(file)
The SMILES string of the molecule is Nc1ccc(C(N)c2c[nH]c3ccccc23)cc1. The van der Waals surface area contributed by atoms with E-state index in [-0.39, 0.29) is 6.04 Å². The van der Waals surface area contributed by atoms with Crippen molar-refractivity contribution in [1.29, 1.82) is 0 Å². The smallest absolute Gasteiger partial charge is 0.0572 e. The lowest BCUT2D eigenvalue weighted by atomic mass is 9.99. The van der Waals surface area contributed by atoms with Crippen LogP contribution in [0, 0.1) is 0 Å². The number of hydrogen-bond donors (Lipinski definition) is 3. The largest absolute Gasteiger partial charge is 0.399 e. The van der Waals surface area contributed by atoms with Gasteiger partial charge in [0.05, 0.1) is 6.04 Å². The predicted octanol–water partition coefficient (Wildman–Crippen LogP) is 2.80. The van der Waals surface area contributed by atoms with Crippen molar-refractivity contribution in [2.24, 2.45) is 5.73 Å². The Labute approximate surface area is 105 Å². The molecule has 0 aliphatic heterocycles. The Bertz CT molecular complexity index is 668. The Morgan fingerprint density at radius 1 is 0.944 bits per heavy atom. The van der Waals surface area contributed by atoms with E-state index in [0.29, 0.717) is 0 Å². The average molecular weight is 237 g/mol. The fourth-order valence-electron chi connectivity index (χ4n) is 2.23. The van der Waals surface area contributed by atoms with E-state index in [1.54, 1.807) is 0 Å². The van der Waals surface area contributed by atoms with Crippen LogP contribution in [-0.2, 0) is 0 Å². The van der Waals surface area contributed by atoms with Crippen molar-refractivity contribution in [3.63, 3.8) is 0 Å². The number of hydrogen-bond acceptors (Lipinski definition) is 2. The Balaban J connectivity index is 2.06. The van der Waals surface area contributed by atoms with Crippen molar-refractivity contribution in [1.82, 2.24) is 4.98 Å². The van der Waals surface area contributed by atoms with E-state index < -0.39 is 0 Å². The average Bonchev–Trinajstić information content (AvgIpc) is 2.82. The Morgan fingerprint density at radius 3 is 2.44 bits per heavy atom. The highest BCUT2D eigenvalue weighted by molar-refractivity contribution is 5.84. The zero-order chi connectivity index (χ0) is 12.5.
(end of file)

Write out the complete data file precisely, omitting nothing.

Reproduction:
The SMILES string of the molecule is Nc1ccc(C(N)c2c[nH]c3ccccc23)cc1. The van der Waals surface area contributed by atoms with E-state index in [-0.39, 0.29) is 6.04 Å². The van der Waals surface area contributed by atoms with Crippen molar-refractivity contribution in [1.29, 1.82) is 0 Å². The smallest absolute Gasteiger partial charge is 0.0572 e. The lowest BCUT2D eigenvalue weighted by atomic mass is 9.99. The van der Waals surface area contributed by atoms with Crippen LogP contribution in [0, 0.1) is 0 Å². The number of hydrogen-bond donors (Lipinski definition) is 3. The largest absolute Gasteiger partial charge is 0.399 e. The van der Waals surface area contributed by atoms with Gasteiger partial charge in [0.05, 0.1) is 6.04 Å². The predicted octanol–water partition coefficient (Wildman–Crippen LogP) is 2.80. The van der Waals surface area contributed by atoms with Crippen molar-refractivity contribution in [2.24, 2.45) is 5.73 Å². The Labute approximate surface area is 105 Å². The molecule has 0 aliphatic heterocycles. The Bertz CT molecular complexity index is 668. The Morgan fingerprint density at radius 1 is 0.944 bits per heavy atom. The van der Waals surface area contributed by atoms with E-state index in [0.29, 0.717) is 0 Å². The average molecular weight is 237 g/mol. The fourth-order valence-electron chi connectivity index (χ4n) is 2.23. The van der Waals surface area contributed by atoms with E-state index in [1.54, 1.807) is 0 Å². The van der Waals surface area contributed by atoms with Crippen LogP contribution in [-0.2, 0) is 0 Å². The van der Waals surface area contributed by atoms with Crippen molar-refractivity contribution in [3.63, 3.8) is 0 Å². The number of hydrogen-bond acceptors (Lipinski definition) is 2. The Balaban J connectivity index is 2.06. The van der Waals surface area contributed by atoms with Crippen molar-refractivity contribution in [1.82, 2.24) is 4.98 Å². The van der Waals surface area contributed by atoms with E-state index < -0.39 is 0 Å². The average Bonchev–Trinajstić information content (AvgIpc) is 2.82. The Morgan fingerprint density at radius 3 is 2.44 bits per heavy atom. The highest BCUT2D eigenvalue weighted by molar-refractivity contribution is 5.84. The zero-order chi connectivity index (χ0) is 12.5.